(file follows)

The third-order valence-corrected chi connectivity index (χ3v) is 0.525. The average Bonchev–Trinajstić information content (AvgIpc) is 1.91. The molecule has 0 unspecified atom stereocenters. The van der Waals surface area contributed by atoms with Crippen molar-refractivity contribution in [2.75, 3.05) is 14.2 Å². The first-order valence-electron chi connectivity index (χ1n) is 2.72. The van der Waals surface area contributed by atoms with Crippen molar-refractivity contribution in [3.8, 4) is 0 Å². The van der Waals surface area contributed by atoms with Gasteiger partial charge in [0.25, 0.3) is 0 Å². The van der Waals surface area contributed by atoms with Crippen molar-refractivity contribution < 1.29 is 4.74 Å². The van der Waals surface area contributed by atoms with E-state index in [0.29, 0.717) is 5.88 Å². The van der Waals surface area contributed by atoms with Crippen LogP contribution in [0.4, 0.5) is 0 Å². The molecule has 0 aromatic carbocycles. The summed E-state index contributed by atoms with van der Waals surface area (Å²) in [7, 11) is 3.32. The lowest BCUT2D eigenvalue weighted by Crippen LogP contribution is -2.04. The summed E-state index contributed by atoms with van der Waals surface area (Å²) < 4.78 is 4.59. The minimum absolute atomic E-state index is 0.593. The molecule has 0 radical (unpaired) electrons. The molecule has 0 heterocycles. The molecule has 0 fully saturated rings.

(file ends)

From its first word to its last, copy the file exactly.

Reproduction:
The third-order valence-corrected chi connectivity index (χ3v) is 0.525. The average Bonchev–Trinajstić information content (AvgIpc) is 1.91. The molecule has 0 unspecified atom stereocenters. The van der Waals surface area contributed by atoms with Crippen molar-refractivity contribution in [2.75, 3.05) is 14.2 Å². The first-order valence-electron chi connectivity index (χ1n) is 2.72. The van der Waals surface area contributed by atoms with Crippen molar-refractivity contribution in [3.8, 4) is 0 Å². The van der Waals surface area contributed by atoms with Gasteiger partial charge in [0.25, 0.3) is 0 Å². The van der Waals surface area contributed by atoms with Crippen molar-refractivity contribution < 1.29 is 4.74 Å². The van der Waals surface area contributed by atoms with E-state index in [0.29, 0.717) is 5.88 Å². The van der Waals surface area contributed by atoms with Crippen LogP contribution in [0.4, 0.5) is 0 Å². The molecule has 0 aromatic carbocycles. The summed E-state index contributed by atoms with van der Waals surface area (Å²) in [7, 11) is 3.32. The lowest BCUT2D eigenvalue weighted by Crippen LogP contribution is -2.04. The summed E-state index contributed by atoms with van der Waals surface area (Å²) < 4.78 is 4.59. The minimum absolute atomic E-state index is 0.593. The molecule has 0 radical (unpaired) electrons. The molecule has 0 heterocycles. The molecule has 0 fully saturated rings.